Nov. 15, 2007
By Belle Cancellare and Laura Yates
The holidays can be downright depressing for anyone who's working to eat right and maintain a healthy weight, and doubly challenging for those with diabetes.
This season, researchers are encouraging area residents -- including Ohio University employees -- to investigate their eligibility for a 12-week program that combines exercise and talk therapy to treat depression, which is two times more likely among those with diabetes. Nationwide, some 20 million people have type 2 diabetes, accounting for 90 percent of all diabetes cases.
Program ACTIVE (Appalachians Coming Together to Increase Vital Exercise) is a depression treatment program for individuals with type 2 diabetes. Part of a study being conducted by Ohio University's Diabetes and Depression Lab, which investigates the psychological impact of diabetes in the Appalachian region, the program provides participants with tools to successfully treat depression and better manage their diabetes.
"We encourage people who may be experiencing a consistently sad mood along with their diabetes to call our lab to see if they are eligible for the study," said Mary de Groot, director the lab and assistant professor in the Department of Psychology. "As we approach the holidays, we hope that people with depression and diabetes will consider giving themselves the gift of good health."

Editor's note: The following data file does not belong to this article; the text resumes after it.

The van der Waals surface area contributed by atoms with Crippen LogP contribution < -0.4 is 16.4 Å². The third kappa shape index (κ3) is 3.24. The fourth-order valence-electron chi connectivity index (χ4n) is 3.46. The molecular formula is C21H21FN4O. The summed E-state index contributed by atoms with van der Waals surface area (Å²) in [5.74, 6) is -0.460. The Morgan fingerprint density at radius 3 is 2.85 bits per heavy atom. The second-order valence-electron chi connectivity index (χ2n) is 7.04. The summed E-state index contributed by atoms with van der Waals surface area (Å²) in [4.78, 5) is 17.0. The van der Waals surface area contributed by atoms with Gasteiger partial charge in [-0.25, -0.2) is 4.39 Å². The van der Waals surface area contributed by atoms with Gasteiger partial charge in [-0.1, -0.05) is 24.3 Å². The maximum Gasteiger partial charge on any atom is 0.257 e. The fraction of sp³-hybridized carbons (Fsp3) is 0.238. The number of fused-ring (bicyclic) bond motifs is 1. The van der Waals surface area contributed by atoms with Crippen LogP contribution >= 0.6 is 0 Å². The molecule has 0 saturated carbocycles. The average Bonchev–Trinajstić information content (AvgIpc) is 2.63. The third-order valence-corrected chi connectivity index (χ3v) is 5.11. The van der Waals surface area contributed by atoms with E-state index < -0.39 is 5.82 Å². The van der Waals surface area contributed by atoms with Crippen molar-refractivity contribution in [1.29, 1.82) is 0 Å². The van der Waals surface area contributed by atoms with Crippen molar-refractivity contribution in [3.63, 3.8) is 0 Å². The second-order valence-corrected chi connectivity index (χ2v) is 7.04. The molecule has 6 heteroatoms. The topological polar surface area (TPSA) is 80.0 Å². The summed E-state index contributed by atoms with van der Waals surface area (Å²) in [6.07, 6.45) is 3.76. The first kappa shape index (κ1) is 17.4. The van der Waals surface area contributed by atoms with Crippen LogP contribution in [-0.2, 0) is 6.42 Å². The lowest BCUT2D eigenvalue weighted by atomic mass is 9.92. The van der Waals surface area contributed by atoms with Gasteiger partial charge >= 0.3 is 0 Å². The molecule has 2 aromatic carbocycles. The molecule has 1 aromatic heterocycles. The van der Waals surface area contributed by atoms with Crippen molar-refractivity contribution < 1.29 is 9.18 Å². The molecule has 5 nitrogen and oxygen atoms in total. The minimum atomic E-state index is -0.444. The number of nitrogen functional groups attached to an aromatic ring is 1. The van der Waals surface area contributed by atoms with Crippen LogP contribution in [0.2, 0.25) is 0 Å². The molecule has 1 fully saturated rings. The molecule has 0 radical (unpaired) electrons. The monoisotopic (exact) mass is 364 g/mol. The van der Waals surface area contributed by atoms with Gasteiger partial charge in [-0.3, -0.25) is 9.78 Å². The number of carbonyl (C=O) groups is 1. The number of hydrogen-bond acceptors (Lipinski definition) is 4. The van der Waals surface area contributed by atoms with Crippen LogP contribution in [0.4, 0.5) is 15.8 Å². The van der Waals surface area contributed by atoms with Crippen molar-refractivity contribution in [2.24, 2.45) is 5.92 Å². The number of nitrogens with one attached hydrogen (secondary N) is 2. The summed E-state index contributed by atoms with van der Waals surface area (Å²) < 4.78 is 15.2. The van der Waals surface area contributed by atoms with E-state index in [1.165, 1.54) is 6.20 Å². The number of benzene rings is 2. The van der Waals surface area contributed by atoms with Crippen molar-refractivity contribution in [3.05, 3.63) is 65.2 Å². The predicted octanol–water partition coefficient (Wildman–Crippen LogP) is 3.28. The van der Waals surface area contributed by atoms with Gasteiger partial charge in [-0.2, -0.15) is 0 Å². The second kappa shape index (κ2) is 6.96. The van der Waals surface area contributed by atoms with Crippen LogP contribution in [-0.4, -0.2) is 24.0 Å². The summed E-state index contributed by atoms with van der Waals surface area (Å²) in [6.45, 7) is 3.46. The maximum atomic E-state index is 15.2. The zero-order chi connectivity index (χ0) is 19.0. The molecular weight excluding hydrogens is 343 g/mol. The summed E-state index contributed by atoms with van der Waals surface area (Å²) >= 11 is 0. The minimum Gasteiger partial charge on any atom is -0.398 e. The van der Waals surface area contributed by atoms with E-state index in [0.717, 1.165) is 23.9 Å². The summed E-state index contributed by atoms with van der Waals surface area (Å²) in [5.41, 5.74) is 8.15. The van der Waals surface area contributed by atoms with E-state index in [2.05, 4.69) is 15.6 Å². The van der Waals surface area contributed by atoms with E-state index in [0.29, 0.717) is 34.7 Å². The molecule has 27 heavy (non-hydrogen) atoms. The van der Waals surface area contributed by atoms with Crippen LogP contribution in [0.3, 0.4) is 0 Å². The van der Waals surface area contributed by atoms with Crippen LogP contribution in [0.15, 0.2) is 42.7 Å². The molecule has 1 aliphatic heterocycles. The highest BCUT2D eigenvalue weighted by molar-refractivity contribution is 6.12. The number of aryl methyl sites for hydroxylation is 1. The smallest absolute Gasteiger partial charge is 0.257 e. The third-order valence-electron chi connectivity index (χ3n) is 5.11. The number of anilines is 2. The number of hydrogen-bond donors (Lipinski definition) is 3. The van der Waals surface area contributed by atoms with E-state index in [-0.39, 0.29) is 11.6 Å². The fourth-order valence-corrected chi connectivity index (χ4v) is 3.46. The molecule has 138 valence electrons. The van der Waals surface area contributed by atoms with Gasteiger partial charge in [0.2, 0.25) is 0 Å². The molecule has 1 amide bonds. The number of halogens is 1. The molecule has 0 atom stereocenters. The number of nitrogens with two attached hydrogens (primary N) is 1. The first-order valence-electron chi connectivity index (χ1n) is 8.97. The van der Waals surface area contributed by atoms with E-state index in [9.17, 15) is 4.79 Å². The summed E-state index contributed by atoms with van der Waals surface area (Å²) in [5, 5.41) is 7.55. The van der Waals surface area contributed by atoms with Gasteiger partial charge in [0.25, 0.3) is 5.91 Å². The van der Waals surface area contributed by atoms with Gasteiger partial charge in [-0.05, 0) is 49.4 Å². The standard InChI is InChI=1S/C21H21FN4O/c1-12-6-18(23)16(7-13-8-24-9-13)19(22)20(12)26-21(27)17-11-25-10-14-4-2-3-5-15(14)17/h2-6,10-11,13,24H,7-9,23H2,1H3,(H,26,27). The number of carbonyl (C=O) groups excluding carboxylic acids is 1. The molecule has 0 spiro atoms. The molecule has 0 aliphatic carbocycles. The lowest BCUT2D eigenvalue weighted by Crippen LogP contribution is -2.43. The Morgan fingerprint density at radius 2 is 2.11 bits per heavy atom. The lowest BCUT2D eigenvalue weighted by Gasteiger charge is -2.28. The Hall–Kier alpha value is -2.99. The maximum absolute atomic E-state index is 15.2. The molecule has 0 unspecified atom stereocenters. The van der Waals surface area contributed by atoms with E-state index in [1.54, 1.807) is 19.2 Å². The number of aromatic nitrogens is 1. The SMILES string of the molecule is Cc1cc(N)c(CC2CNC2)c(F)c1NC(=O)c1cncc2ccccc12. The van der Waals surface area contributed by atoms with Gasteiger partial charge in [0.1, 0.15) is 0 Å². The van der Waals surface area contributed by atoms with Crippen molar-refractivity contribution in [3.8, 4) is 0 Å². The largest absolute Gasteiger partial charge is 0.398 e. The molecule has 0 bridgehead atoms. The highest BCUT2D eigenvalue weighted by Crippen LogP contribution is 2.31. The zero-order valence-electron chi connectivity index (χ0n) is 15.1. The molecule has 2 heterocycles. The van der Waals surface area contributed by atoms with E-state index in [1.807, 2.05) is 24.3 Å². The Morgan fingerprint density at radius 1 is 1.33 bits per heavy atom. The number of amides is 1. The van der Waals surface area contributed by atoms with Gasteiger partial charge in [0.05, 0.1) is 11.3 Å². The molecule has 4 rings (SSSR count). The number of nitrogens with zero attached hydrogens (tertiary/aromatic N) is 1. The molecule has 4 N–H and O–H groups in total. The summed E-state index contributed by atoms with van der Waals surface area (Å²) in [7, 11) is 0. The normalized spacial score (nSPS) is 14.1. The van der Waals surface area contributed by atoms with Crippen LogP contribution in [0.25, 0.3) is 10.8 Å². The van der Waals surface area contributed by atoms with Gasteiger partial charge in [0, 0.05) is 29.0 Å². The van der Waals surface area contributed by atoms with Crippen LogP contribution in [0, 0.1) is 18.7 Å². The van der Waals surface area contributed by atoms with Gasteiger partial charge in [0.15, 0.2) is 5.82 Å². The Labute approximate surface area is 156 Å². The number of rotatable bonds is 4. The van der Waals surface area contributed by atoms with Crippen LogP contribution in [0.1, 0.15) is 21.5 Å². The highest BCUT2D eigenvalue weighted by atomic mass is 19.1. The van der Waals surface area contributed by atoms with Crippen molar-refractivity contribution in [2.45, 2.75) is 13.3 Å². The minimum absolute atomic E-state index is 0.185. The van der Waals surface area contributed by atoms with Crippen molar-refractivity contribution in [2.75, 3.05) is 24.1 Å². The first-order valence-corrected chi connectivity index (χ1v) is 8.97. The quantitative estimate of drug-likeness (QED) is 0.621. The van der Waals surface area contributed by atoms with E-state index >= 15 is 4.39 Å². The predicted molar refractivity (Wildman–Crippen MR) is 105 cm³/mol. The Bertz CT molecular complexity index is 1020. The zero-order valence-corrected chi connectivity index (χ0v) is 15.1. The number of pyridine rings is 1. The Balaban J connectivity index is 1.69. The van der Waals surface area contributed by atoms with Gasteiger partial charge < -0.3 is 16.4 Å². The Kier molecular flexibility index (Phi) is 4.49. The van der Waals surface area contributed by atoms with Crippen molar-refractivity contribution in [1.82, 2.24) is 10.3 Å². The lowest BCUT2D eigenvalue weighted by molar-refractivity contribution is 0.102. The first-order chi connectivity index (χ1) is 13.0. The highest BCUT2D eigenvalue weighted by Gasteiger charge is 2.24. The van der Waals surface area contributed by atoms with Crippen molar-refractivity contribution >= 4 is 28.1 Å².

The study, sponsored by the National Institutes of Health, uses exercise and talk therapy to evaluate their effect on improving depression over time, gaining better control of blood sugar and reducing the risk of heart disease by improving blood lipids. This is especially relevant to Appalachia, where the diabetes rate is 11.3 percent, compared to the national average of 7.8 percent.
Area residents who meet the study criteria receive the following free of charge: medical exams, cardiac stress tests, a pedometer to measure steps, a glucometer to measure blood sugar, a pass to exercise facilities in the Athens and Parkersburg areas, six exercise classes, 10 sessions of talk therapy and a talk therapy manual.
"Our preliminary results suggest that this combined approach is successful to helping people to feel better both emotionally and physically," said de Groot, who is leading the study along with team members Michael Kushnick, assistant professor in recreation and sports sciences; Frank Schwartz, assistant professor of endocrinology; and Jay Shubrook, assistant professor of family and specialty medicine.
For more information about Program ACTIVE, which is recruiting participants through 2008, call the Diabetes and Depression Lab at 597-2564 or visit www.programactive.ohio.edu